For over thirty years Les Humanoides Associes has been publishing cutting edge sci-fi in comics co-founded by Moebius. With the work being foreign language, they have previously relied on producing Heavy Metal magazine to serialise work and then in the late 90's Humanoids Publishing was founded. Struggling to reach a appropriate level of sales Humanoids faded trying, in later years deals with DC and then Devils Due. Last year Humanoids went it alone again promising to slowly release titles from it's influential back catalogue.
This week sees the release of a spin-off title from the Metabarons series created by filmmaker Alejandro Jodorowsky which had itself spun out of a series he created with Moebius entitled The Incal, which came about after they failed to get their version of Dune to the screen - phew! Anyway Metabarons was a richly imaginative, sprawling epic that took place over centuries (see here for a distillation of the story's rich world) and generations of said Metabarons. Weapons of the Metabaron (Humanoids) focuses on how one such Metabaron amassed his heavy-duty collection of weapons (generally not found at Argos).The bonus here is that the book gives us a rare serving of interior art from Travis Charest who has always promised much quality but delivered so little quantity due to his meticulous style. Indeed in this book the art duties were were eventually passed on to Zoran Janjetov who had worked previously with Jodorowsky. See here for Charest's online Spacegirl strip.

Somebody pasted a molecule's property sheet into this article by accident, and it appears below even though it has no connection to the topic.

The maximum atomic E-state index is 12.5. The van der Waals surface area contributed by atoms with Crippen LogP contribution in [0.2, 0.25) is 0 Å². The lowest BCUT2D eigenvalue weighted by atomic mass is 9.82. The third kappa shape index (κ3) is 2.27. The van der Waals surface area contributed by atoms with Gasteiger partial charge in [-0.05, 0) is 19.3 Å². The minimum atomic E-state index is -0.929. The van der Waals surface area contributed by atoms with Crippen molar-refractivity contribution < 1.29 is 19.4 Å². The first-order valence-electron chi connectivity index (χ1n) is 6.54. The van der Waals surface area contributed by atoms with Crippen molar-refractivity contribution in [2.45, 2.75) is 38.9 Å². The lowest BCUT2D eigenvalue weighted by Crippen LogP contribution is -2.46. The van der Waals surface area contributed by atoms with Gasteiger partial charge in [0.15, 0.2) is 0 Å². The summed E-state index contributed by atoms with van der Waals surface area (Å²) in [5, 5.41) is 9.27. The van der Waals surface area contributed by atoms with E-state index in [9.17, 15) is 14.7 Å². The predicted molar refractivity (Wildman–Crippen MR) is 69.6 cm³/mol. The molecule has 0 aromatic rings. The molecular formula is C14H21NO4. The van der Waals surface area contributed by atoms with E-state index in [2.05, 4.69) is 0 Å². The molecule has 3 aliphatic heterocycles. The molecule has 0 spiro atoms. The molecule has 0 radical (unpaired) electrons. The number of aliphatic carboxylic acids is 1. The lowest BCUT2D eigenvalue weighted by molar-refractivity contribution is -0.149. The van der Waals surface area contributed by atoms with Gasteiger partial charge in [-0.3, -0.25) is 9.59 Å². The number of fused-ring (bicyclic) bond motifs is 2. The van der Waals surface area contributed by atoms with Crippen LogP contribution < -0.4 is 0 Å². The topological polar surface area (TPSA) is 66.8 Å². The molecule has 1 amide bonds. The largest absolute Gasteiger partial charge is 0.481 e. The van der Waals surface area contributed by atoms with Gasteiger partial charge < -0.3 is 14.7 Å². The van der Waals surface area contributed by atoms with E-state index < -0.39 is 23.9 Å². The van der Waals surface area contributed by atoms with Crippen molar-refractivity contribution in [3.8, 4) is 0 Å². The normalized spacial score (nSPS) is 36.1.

In 2004 Morgan Spurlock turned stomachs with his Oscar-nominated documentary about the fast food business. I know what it's like; it's Saturday, you're pushed for time and there's a fast food joint right next to where you're shopping. And really, it's been six years, surely things are better now. Well out comes Spurlock and Jeremy Barlow's reminder but this time it's in comic form. It's titled Supersized: Tales From A Fast-Food Culture (Dark Horse) and it contains new stories as well as expansions on the original movie. Contributing artists include Ron English and Tony Millionaire.
And finally there's the paperback edition of Gotham Central volume one (DC) which is similar in concept to Powers (cops in a precinct embroiled in superhero goings-on) but was even more grounded thanks to Michael Lark's artwork. Crime dream team Greg Rucka and Ed Brubaker took turns writing the series which kept it fresh.